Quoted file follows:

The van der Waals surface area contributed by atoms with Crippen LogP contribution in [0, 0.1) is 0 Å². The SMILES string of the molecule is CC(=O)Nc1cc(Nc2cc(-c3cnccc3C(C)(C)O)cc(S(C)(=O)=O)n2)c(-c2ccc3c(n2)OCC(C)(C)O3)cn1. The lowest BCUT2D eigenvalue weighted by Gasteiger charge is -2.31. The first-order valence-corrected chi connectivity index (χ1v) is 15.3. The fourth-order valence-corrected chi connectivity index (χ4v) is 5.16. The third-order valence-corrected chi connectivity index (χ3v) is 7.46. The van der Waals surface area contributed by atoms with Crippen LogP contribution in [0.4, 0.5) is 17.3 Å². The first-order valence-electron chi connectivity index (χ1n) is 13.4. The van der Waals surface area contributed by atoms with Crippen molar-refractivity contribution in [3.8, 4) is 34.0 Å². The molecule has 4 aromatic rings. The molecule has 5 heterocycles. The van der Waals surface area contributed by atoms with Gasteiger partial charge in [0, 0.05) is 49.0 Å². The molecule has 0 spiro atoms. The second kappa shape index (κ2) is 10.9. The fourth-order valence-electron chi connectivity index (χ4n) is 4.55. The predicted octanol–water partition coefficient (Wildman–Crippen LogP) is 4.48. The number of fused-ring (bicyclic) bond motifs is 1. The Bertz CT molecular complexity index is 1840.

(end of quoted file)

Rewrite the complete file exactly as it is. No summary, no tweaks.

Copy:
The van der Waals surface area contributed by atoms with Crippen LogP contribution in [0, 0.1) is 0 Å². The SMILES string of the molecule is CC(=O)Nc1cc(Nc2cc(-c3cnccc3C(C)(C)O)cc(S(C)(=O)=O)n2)c(-c2ccc3c(n2)OCC(C)(C)O3)cn1. The lowest BCUT2D eigenvalue weighted by Gasteiger charge is -2.31. The first-order valence-corrected chi connectivity index (χ1v) is 15.3. The fourth-order valence-corrected chi connectivity index (χ4v) is 5.16. The third-order valence-corrected chi connectivity index (χ3v) is 7.46. The van der Waals surface area contributed by atoms with Crippen LogP contribution in [0.4, 0.5) is 17.3 Å². The first-order valence-electron chi connectivity index (χ1n) is 13.4. The van der Waals surface area contributed by atoms with Crippen molar-refractivity contribution in [3.8, 4) is 34.0 Å². The molecule has 4 aromatic rings. The molecule has 5 heterocycles. The van der Waals surface area contributed by atoms with Gasteiger partial charge in [0, 0.05) is 49.0 Å². The molecule has 0 spiro atoms. The second kappa shape index (κ2) is 10.9. The fourth-order valence-electron chi connectivity index (χ4n) is 4.55. The predicted octanol–water partition coefficient (Wildman–Crippen LogP) is 4.48. The number of fused-ring (bicyclic) bond motifs is 1. The Bertz CT molecular complexity index is 1840.